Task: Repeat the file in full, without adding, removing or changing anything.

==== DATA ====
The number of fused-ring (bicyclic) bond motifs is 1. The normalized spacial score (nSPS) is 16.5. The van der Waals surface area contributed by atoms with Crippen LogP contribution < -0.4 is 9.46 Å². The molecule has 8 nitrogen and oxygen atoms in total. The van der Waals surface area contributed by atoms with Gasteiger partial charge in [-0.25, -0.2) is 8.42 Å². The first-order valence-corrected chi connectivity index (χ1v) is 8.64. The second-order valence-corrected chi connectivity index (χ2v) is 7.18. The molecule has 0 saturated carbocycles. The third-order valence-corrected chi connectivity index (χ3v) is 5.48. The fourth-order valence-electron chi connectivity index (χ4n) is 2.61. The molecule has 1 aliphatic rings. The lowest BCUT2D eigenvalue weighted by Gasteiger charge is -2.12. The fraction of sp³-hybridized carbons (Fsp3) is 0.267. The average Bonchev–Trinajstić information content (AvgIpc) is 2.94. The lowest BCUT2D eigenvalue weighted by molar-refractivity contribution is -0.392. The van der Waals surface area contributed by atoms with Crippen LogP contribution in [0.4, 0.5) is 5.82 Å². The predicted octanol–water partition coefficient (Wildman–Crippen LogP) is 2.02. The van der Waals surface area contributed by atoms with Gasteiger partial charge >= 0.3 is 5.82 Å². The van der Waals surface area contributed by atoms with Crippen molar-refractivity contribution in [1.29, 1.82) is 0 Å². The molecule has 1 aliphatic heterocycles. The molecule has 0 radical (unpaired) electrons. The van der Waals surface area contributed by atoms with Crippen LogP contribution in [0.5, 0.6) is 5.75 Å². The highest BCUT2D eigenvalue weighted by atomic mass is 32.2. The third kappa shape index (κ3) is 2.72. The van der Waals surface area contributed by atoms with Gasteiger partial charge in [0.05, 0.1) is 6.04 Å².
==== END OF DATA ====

The number of fused-ring (bicyclic) bond motifs is 1. The normalized spacial score (nSPS) is 16.5. The van der Waals surface area contributed by atoms with Crippen LogP contribution < -0.4 is 9.46 Å². The molecule has 8 nitrogen and oxygen atoms in total. The van der Waals surface area contributed by atoms with Gasteiger partial charge in [-0.25, -0.2) is 8.42 Å². The first-order valence-corrected chi connectivity index (χ1v) is 8.64. The second-order valence-corrected chi connectivity index (χ2v) is 7.18. The molecule has 0 saturated carbocycles. The third-order valence-corrected chi connectivity index (χ3v) is 5.48. The fourth-order valence-electron chi connectivity index (χ4n) is 2.61. The molecule has 1 aliphatic rings. The lowest BCUT2D eigenvalue weighted by Gasteiger charge is -2.12. The fraction of sp³-hybridized carbons (Fsp3) is 0.267. The average Bonchev–Trinajstić information content (AvgIpc) is 2.94. The lowest BCUT2D eigenvalue weighted by molar-refractivity contribution is -0.392. The van der Waals surface area contributed by atoms with Crippen LogP contribution in [0.4, 0.5) is 5.82 Å². The predicted octanol–water partition coefficient (Wildman–Crippen LogP) is 2.02. The van der Waals surface area contributed by atoms with Gasteiger partial charge >= 0.3 is 5.82 Å². The van der Waals surface area contributed by atoms with Crippen molar-refractivity contribution in [1.29, 1.82) is 0 Å². The molecule has 1 aliphatic heterocycles. The molecule has 0 radical (unpaired) electrons. The van der Waals surface area contributed by atoms with Crippen LogP contribution in [0.5, 0.6) is 5.75 Å². The highest BCUT2D eigenvalue weighted by atomic mass is 32.2. The third kappa shape index (κ3) is 2.72. The van der Waals surface area contributed by atoms with Gasteiger partial charge in [0.05, 0.1) is 6.04 Å².